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What is asthma?
Asthma is a chronic (long-lasting) lung disease in which the lining of the airways of the lungs is often swollen or inflamed. Asthmatic airways are also unusually sensitive to certain irritants or “triggers.” An asthma trigger can be something your child is allergic to such as pollen, animal dander, or house dust. A trigger can also be an irritant such as tobacco smoke, menthol vapors, cold air, or a cold virus. When the airways react to a trigger, the muscles around the airways tighten and the lining of the airways swells and produces thick mucus. This causes the airway to narrow and makes it harder to breathe. This breathing difficulty is called an asthma attack. An asthma attack can be mild, moderate, or severe. When your child is having an attack, he will usually need to take medicine to relieve the symptoms. If your child has frequent asthma attacks he may need to use medicines every day to better control his asthma.
Asthma does not go away when your child is not having symptoms. The airways are still inflamed. Your child needs to have a treatment plan, called an Asthma Action Plan, and close follow-up by a healthcare provider.
What are the symptoms?
Symptoms of asthma may come and go. Asthma symptoms may include any combination of:
Other severe symptoms in children are:
How long does it last?
Some children may have asthma symptoms for a few years and then grow out of it. Asthma symptoms often improve during the teenage years. For most children, however, asthma remains active all their lives. Asthma attacks last from minutes to days depending upon the trigger. They may be frightening, but are treatable. When medicines are taken as directed, the symptoms can be controlled or completely cleared up.
What type of medicine does my child need?
Quick-relief medicine, or relievers:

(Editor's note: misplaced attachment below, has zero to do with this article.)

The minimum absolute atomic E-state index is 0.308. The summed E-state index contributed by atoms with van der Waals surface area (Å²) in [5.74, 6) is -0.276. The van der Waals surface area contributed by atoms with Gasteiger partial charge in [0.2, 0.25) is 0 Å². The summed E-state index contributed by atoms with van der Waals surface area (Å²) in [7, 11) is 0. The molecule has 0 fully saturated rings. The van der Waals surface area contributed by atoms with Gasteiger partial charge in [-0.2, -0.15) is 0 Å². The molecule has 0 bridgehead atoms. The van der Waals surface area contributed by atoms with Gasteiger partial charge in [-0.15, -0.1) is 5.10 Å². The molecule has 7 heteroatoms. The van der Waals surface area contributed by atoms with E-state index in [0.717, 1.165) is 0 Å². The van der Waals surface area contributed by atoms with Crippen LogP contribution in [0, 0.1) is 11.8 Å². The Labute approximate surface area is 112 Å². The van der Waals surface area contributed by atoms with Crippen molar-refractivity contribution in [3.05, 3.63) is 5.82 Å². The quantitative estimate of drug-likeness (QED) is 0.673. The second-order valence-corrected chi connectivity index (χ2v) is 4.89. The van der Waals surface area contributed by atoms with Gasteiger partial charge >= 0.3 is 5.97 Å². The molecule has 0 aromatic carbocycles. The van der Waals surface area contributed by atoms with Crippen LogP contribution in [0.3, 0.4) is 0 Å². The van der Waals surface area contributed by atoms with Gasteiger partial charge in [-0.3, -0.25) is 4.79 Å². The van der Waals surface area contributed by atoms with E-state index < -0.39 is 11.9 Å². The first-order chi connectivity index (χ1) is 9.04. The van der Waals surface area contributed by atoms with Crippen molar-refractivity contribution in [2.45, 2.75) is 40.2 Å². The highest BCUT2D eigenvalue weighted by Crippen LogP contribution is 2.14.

Quick-relief medicines, also called relievers or rescue medicines, quickly open your child’s airways and are used when your child is having an asthma attack. These medicines are called bronchodilators.
If your child is having asthma symptoms (wheezing, coughing, trouble breathing), he should take his quick-relief medicine. If you have any doubt about whether or not your child is wheezing, have your child take his quick-relief medicine. The longer he waits to take his medicine, the longer it takes to stop the wheezing. Once treatment with the medicine is begun, keep giving your child the quick-relief medicine according to the dose prescribed by your healthcare provider. (Your child may need to take the quick-relief medicine for several days.) Caution: if the inhaler hasn’t been used in over 7 days or is new, test spray it twice into the air before using it for treatment.
Long-term control medicines, also called controllers, help prevent asthma attacks. These medicines keep the airways in your child’s lungs from getting inflamed and irritated. Inhaled steroids are one type of frequently used controller medicine. They are considered the most effective long-term therapy for patients with chronic asthma. Although some children with asthma may not need a long-term controller medicine in addition to quick-relief medicines during asthma attacks, many do.
Children with the following symptoms usually need to take long-term control medicines every day to allow them to participate in normal activities:
How can I take care of my child?
Another serious error is continuing to expose your child to an avoidable cause of asthma. For example, do not keep a cat if your child is allergic to it. Also, do not allow smoking in your home. Tobacco smoke can linger in the air for more than a week.
When your child is having an asthma attack, don’t panic. Fear can make trouble breathing worse, so try to remain calm and reassure your child. Finally, try not to let asthma restrict your child’s activities, sports, or social life. If your child’s asthma symptoms are worsening and affecting his lifestyle make an appointment to discuss your concerns with your healthcare provider. A change or increase in asthma medicines may be necessary to gain better control of your child’s asthma.
How can asthma attacks be prevented?
When should I call my child’s healthcare provider?
Call IMMEDIATELY if your child:
Call during office hours if:
Written by Barton D. Schmitt, MD, author of “My Child Is Sick”, American Academy of Pediatrics Books.
Pediatric Advisor 2012.1 published by RelayHealth.
Last modified: 2011-07-28 Last reviewed: 2010-12-13
This content is reviewed periodically and is subject to change as new health information becomes available. The information is intended to inform and educate and is not a replacement for medical evaluation, advice, diagnosis or treatment by a healthcare professional.
© 2012 RelayHealth and/or its affiliates. All rights reserved.
Copyright © 2012 Merck Sharp & Dohme Corp., a subsidiary of Merck & Co. Inc. All rights reserved.
The Lancet® is a registered trademark of Elsevier Properties S.A. used under license.